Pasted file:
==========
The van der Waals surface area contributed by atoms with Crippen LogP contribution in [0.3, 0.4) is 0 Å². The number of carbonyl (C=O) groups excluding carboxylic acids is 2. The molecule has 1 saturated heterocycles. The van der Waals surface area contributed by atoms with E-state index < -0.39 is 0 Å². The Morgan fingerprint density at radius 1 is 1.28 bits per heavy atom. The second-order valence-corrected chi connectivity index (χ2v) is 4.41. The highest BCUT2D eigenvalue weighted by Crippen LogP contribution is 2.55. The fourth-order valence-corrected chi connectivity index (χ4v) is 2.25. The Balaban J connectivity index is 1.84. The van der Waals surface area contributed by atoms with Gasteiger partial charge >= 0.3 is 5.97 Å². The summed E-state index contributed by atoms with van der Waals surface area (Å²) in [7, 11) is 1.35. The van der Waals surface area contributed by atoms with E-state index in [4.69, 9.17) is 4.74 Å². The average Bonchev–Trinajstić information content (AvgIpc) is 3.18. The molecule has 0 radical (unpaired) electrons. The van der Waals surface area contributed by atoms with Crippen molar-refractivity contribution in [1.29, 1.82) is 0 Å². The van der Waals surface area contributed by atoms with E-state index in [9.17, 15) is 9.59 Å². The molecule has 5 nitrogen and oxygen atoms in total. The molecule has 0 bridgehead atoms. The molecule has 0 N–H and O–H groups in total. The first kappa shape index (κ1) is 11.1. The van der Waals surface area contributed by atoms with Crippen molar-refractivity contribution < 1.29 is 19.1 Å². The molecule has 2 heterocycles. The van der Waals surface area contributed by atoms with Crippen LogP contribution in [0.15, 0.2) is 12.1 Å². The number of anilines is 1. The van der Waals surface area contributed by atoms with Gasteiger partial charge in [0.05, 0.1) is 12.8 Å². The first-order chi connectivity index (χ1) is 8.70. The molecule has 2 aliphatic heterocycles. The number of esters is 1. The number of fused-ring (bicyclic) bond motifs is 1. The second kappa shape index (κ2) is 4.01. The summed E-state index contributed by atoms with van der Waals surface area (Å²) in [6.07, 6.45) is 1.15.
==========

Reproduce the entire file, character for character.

The van der Waals surface area contributed by atoms with Crippen LogP contribution in [0.3, 0.4) is 0 Å². The number of carbonyl (C=O) groups excluding carboxylic acids is 2. The molecule has 1 saturated heterocycles. The van der Waals surface area contributed by atoms with E-state index < -0.39 is 0 Å². The Morgan fingerprint density at radius 1 is 1.28 bits per heavy atom. The second-order valence-corrected chi connectivity index (χ2v) is 4.41. The highest BCUT2D eigenvalue weighted by Crippen LogP contribution is 2.55. The fourth-order valence-corrected chi connectivity index (χ4v) is 2.25. The Balaban J connectivity index is 1.84. The van der Waals surface area contributed by atoms with Gasteiger partial charge >= 0.3 is 5.97 Å². The summed E-state index contributed by atoms with van der Waals surface area (Å²) in [7, 11) is 1.35. The van der Waals surface area contributed by atoms with E-state index in [4.69, 9.17) is 4.74 Å². The average Bonchev–Trinajstić information content (AvgIpc) is 3.18. The molecule has 0 radical (unpaired) electrons. The van der Waals surface area contributed by atoms with Crippen molar-refractivity contribution in [1.29, 1.82) is 0 Å². The van der Waals surface area contributed by atoms with E-state index in [9.17, 15) is 9.59 Å². The molecule has 5 nitrogen and oxygen atoms in total. The molecule has 0 bridgehead atoms. The molecule has 0 N–H and O–H groups in total. The first kappa shape index (κ1) is 11.1. The van der Waals surface area contributed by atoms with Crippen molar-refractivity contribution < 1.29 is 19.1 Å². The molecule has 2 heterocycles. The van der Waals surface area contributed by atoms with Crippen LogP contribution in [0.15, 0.2) is 12.1 Å². The number of anilines is 1. The van der Waals surface area contributed by atoms with Gasteiger partial charge in [0.05, 0.1) is 12.8 Å². The first-order chi connectivity index (χ1) is 8.70. The molecule has 2 aliphatic heterocycles. The number of esters is 1. The number of fused-ring (bicyclic) bond motifs is 1. The second kappa shape index (κ2) is 4.01. The summed E-state index contributed by atoms with van der Waals surface area (Å²) in [6.07, 6.45) is 1.15.